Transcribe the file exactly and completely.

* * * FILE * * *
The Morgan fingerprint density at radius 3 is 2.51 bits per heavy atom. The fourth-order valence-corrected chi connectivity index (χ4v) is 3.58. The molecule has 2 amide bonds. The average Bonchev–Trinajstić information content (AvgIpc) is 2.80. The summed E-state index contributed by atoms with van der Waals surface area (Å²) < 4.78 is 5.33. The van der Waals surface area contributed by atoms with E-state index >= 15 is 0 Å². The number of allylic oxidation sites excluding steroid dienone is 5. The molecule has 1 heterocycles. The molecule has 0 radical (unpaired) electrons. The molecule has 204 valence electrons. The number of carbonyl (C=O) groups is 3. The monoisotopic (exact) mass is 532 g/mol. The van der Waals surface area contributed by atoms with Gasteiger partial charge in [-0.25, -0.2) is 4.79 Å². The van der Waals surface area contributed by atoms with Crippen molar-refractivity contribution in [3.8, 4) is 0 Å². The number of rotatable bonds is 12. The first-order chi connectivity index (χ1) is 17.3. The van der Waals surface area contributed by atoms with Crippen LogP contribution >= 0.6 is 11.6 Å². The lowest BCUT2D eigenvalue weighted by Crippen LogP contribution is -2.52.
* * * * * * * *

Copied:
The Morgan fingerprint density at radius 3 is 2.51 bits per heavy atom. The fourth-order valence-corrected chi connectivity index (χ4v) is 3.58. The molecule has 2 amide bonds. The average Bonchev–Trinajstić information content (AvgIpc) is 2.80. The summed E-state index contributed by atoms with van der Waals surface area (Å²) < 4.78 is 5.33. The van der Waals surface area contributed by atoms with E-state index >= 15 is 0 Å². The number of allylic oxidation sites excluding steroid dienone is 5. The molecule has 1 heterocycles. The molecule has 0 radical (unpaired) electrons. The molecule has 204 valence electrons. The number of carbonyl (C=O) groups is 3. The monoisotopic (exact) mass is 532 g/mol. The van der Waals surface area contributed by atoms with Gasteiger partial charge in [-0.25, -0.2) is 4.79 Å². The van der Waals surface area contributed by atoms with Crippen molar-refractivity contribution in [3.8, 4) is 0 Å². The number of rotatable bonds is 12. The first-order chi connectivity index (χ1) is 17.3. The van der Waals surface area contributed by atoms with Crippen LogP contribution >= 0.6 is 11.6 Å². The lowest BCUT2D eigenvalue weighted by Crippen LogP contribution is -2.52.